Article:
“We’re still looking at tens of millions of dollars per hospital in terms of savings.”

Israelovitch said all the investors recognized that AssistIQ brings a well balanced team both on the technical and business side. The vision for the company originated with a prototype and study led by Dr. Moishe Liberman, a Harvard-trained thoracic surgeon and the director of the Technology Innovation and Development Lab at the CHUM.

Liiberman and his team wanted to evaluate whether a real-time surgical cost awareness program would reduce disposable supply costs. The study, published in the Journal of the American College of Surgeons, resulted in average supply savings of 23 percent, demonstrating the value of real-time cost awareness of supplies to medical teams without any impact to patient quality.

According to Israelovitch, 23 percent savings is significant given that the study was only really looking at a partial source of savings. It was only looking at what happened when real time insights were provided to the clinical team, surgeons, and nurses. It didn’t account for savings that could be achieved through procurement or other sources.

“What we’ve head from hospitals is if you can even help us with 10 percent, it’s still a very meaningful number,” she said. “We’re still looking at tens of millions of dollars per hospital in terms of savings.”

Having seen some of the early success of the prototype in the study that Lieberman led, the CHUM was keen to expand it to other departments. However, the technology wasn’t up to scale yet, and they recognized the opportunity to get more of an experienced team to partner with him. At that point, in September 2021, the other three founders joined Liberman and formed AssistIQ.

Along with Israelovitch and chief medical officer Liberman, the other two founders are CPO Mundeep Minhas and CTO Thierry Wong.

“In some ways I joke, [the CHUM] really pitched us on the opportunity to start this company because they saw this as the future,” Israelovitch deadpanned. They spent a number of months researching and digging into feedback into other hospitals, and then expanded the study and introduced more scalable technology.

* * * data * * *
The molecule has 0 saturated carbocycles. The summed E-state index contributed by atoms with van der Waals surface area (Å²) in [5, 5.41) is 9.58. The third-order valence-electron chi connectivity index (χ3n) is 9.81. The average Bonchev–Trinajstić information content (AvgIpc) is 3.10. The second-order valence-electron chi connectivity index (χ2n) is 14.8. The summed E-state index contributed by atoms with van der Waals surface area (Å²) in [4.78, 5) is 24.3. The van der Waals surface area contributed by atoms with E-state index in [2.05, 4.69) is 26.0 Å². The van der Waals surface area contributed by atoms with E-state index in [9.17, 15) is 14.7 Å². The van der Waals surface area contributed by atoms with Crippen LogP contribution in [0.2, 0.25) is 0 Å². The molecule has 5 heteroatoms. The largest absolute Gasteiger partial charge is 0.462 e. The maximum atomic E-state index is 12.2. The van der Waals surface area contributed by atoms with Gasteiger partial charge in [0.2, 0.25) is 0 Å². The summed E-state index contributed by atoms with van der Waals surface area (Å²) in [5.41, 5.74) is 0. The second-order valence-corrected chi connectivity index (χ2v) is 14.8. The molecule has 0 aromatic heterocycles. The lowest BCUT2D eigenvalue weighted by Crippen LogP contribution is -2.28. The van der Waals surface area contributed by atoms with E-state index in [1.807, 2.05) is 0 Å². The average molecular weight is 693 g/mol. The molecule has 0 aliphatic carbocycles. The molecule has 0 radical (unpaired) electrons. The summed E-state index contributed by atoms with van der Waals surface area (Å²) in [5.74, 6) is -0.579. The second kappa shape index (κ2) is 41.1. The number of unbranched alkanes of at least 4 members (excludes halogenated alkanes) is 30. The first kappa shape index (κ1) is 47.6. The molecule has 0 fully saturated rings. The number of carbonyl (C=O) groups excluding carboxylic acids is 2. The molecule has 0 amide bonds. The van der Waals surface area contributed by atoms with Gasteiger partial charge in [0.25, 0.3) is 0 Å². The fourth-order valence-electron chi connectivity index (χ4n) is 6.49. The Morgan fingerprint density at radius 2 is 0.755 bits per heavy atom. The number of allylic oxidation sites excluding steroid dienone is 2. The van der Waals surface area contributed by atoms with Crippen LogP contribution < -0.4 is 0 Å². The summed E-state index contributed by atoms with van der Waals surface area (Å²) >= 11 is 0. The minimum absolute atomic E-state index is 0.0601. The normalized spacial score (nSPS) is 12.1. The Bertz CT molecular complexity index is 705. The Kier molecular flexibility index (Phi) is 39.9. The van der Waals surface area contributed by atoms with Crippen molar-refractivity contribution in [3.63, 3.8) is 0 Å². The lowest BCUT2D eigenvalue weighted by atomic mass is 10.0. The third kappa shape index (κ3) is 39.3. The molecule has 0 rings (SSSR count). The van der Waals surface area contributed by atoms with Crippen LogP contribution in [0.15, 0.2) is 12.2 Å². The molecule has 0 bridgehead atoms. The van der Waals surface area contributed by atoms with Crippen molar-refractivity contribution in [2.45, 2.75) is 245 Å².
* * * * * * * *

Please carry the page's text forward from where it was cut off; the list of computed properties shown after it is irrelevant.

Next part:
Now the team has 10 full-time employees, and another six advisors and consultants in Toronto, Montréal and Boston. The technology is currently in four hospitals in Canada and the United States.

The founders have previously worked together for a number of years in otherenterprises. Minhas and Wong met early in their careers at the Toronto Stock Exchange, leading development teams at the time the trading engine was brought in-house.

Years later, Israelovitch and Wong co-founded Umapped in 2012, a SaaS travel software solution where Minhas led the development of the mobile platform. “Following the acquisition by Flight Centre, we scaled the company and team across the enterprise and then took some time off to think about what we wanted to do next,” Israelovitch recalled. “We worked well together and wanted to leverage our experience in both startups and enterprises to build something meaningful for a very large market.”

When Liberman told them about his work, they were intrigued. “We believed that helping hospitals become more efficient was an important problem,” Israelovitch said.

Others agree. At a recent Society of American Gastrointestinal and Endoscopic Surgeons Innovation Event in Los Angeles, AssistIQ was chosen out of seven startups as the audience favourite in a room filled with chief of surgeons and other healthcare leaders. “So we’re definitely getting a lot of love in the market,” Israelovitch noted.

The post AssistIQ raises $2.5 million CAD to cut down on medical waste in hospitals first appeared on BetaKit.